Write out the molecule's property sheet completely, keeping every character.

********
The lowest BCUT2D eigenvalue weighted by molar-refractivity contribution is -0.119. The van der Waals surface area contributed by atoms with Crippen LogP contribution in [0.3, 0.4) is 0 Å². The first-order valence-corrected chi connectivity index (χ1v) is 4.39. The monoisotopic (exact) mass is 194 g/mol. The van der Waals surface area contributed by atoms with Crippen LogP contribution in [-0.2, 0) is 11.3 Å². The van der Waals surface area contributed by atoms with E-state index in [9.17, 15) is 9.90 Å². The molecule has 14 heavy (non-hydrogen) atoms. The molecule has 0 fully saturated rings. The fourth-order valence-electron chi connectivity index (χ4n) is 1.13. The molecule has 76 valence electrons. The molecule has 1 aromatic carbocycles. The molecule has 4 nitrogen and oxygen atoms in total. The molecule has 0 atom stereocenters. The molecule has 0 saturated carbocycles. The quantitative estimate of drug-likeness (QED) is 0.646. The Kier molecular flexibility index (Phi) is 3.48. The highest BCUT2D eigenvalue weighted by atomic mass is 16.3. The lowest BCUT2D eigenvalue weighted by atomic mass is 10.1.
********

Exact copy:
The lowest BCUT2D eigenvalue weighted by molar-refractivity contribution is -0.119. The van der Waals surface area contributed by atoms with Crippen LogP contribution in [0.3, 0.4) is 0 Å². The first-order valence-corrected chi connectivity index (χ1v) is 4.39. The monoisotopic (exact) mass is 194 g/mol. The van der Waals surface area contributed by atoms with Crippen LogP contribution in [-0.2, 0) is 11.3 Å². The van der Waals surface area contributed by atoms with E-state index in [9.17, 15) is 9.90 Å². The molecule has 14 heavy (non-hydrogen) atoms. The molecule has 0 fully saturated rings. The fourth-order valence-electron chi connectivity index (χ4n) is 1.13. The molecule has 76 valence electrons. The molecule has 1 aromatic carbocycles. The molecule has 4 nitrogen and oxygen atoms in total. The molecule has 0 atom stereocenters. The molecule has 0 saturated carbocycles. The quantitative estimate of drug-likeness (QED) is 0.646. The Kier molecular flexibility index (Phi) is 3.48. The highest BCUT2D eigenvalue weighted by atomic mass is 16.3. The lowest BCUT2D eigenvalue weighted by atomic mass is 10.1.